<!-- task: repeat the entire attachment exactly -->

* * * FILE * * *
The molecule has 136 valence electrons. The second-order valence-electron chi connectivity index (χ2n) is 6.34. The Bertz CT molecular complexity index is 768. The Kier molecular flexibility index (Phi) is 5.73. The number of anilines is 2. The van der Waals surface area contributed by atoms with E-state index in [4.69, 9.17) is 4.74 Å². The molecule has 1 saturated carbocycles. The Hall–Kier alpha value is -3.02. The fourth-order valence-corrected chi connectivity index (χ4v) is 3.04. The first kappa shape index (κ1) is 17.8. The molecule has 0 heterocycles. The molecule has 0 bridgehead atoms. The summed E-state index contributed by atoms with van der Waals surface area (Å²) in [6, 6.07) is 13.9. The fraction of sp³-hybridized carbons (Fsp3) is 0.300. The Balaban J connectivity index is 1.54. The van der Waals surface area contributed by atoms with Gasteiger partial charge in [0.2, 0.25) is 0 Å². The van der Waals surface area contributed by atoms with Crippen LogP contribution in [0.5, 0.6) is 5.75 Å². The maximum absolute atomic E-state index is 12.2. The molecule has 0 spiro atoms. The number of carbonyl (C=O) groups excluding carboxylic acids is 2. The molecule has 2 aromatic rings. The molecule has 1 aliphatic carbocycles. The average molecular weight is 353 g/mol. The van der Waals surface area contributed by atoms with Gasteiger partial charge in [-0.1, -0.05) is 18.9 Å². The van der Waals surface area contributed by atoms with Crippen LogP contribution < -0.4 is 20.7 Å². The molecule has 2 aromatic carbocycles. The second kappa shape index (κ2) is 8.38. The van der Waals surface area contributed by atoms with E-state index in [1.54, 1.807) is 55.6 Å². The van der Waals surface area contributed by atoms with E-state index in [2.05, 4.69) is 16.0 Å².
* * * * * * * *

The molecule has 136 valence electrons. The second-order valence-electron chi connectivity index (χ2n) is 6.34. The Bertz CT molecular complexity index is 768. The Kier molecular flexibility index (Phi) is 5.73. The number of anilines is 2. The van der Waals surface area contributed by atoms with E-state index in [4.69, 9.17) is 4.74 Å². The molecule has 1 saturated carbocycles. The Hall–Kier alpha value is -3.02. The fourth-order valence-corrected chi connectivity index (χ4v) is 3.04. The first kappa shape index (κ1) is 17.8. The molecule has 0 heterocycles. The molecule has 0 bridgehead atoms. The summed E-state index contributed by atoms with van der Waals surface area (Å²) in [6, 6.07) is 13.9. The fraction of sp³-hybridized carbons (Fsp3) is 0.300. The Balaban J connectivity index is 1.54. The van der Waals surface area contributed by atoms with Gasteiger partial charge in [0.2, 0.25) is 0 Å². The van der Waals surface area contributed by atoms with Crippen LogP contribution in [0.5, 0.6) is 5.75 Å². The maximum absolute atomic E-state index is 12.2. The molecule has 0 spiro atoms. The number of carbonyl (C=O) groups excluding carboxylic acids is 2. The molecule has 2 aromatic rings. The molecule has 1 aliphatic carbocycles. The average molecular weight is 353 g/mol. The van der Waals surface area contributed by atoms with Gasteiger partial charge in [-0.1, -0.05) is 18.9 Å². The van der Waals surface area contributed by atoms with Crippen LogP contribution < -0.4 is 20.7 Å². The molecule has 2 aromatic carbocycles. The second kappa shape index (κ2) is 8.38. The van der Waals surface area contributed by atoms with E-state index in [1.54, 1.807) is 55.6 Å². The van der Waals surface area contributed by atoms with E-state index in [2.05, 4.69) is 16.0 Å².